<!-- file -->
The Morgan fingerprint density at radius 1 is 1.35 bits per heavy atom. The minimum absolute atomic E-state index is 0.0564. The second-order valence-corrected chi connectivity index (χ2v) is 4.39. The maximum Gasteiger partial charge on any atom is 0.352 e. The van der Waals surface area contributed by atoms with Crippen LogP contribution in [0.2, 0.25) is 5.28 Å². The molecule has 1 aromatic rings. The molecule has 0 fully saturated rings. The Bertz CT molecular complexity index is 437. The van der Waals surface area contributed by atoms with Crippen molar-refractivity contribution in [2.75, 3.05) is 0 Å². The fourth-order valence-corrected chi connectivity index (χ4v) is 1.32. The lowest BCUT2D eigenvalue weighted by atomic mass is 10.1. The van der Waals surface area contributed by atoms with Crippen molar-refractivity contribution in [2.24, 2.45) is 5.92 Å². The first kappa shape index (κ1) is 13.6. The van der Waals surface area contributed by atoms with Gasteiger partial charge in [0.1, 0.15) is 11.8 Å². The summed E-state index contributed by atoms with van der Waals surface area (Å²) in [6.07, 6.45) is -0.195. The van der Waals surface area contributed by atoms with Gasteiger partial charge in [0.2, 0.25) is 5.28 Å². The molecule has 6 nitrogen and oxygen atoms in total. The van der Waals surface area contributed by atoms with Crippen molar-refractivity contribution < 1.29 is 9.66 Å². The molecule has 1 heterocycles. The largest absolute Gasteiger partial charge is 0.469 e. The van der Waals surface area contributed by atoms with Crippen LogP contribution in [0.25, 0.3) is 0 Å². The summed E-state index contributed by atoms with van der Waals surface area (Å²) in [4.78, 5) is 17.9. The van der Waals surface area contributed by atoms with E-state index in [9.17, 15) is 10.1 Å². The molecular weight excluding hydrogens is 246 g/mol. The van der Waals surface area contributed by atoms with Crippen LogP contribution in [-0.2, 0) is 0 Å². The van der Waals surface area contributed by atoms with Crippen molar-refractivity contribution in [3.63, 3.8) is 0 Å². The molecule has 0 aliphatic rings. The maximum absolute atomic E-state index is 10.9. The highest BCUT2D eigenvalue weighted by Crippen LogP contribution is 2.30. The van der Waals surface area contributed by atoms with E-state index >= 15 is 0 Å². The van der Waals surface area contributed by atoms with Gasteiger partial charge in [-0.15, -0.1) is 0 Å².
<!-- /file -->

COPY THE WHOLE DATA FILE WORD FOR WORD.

The Morgan fingerprint density at radius 1 is 1.35 bits per heavy atom. The minimum absolute atomic E-state index is 0.0564. The second-order valence-corrected chi connectivity index (χ2v) is 4.39. The maximum Gasteiger partial charge on any atom is 0.352 e. The van der Waals surface area contributed by atoms with Crippen LogP contribution in [0.2, 0.25) is 5.28 Å². The molecule has 1 aromatic rings. The molecule has 0 fully saturated rings. The Bertz CT molecular complexity index is 437. The van der Waals surface area contributed by atoms with Crippen molar-refractivity contribution in [2.75, 3.05) is 0 Å². The fourth-order valence-corrected chi connectivity index (χ4v) is 1.32. The lowest BCUT2D eigenvalue weighted by atomic mass is 10.1. The van der Waals surface area contributed by atoms with Crippen molar-refractivity contribution in [2.24, 2.45) is 5.92 Å². The first kappa shape index (κ1) is 13.6. The van der Waals surface area contributed by atoms with Gasteiger partial charge in [0.1, 0.15) is 11.8 Å². The summed E-state index contributed by atoms with van der Waals surface area (Å²) in [6.07, 6.45) is -0.195. The van der Waals surface area contributed by atoms with Gasteiger partial charge in [0.2, 0.25) is 5.28 Å². The molecule has 6 nitrogen and oxygen atoms in total. The van der Waals surface area contributed by atoms with Crippen molar-refractivity contribution < 1.29 is 9.66 Å². The molecule has 1 heterocycles. The largest absolute Gasteiger partial charge is 0.469 e. The van der Waals surface area contributed by atoms with Crippen LogP contribution in [0.25, 0.3) is 0 Å². The summed E-state index contributed by atoms with van der Waals surface area (Å²) in [4.78, 5) is 17.9. The van der Waals surface area contributed by atoms with E-state index in [9.17, 15) is 10.1 Å². The molecular weight excluding hydrogens is 246 g/mol. The van der Waals surface area contributed by atoms with Crippen LogP contribution in [-0.2, 0) is 0 Å². The van der Waals surface area contributed by atoms with Crippen molar-refractivity contribution in [3.63, 3.8) is 0 Å². The molecule has 0 aliphatic rings. The maximum absolute atomic E-state index is 10.9. The highest BCUT2D eigenvalue weighted by Crippen LogP contribution is 2.30. The van der Waals surface area contributed by atoms with E-state index >= 15 is 0 Å². The van der Waals surface area contributed by atoms with Gasteiger partial charge in [-0.15, -0.1) is 0 Å².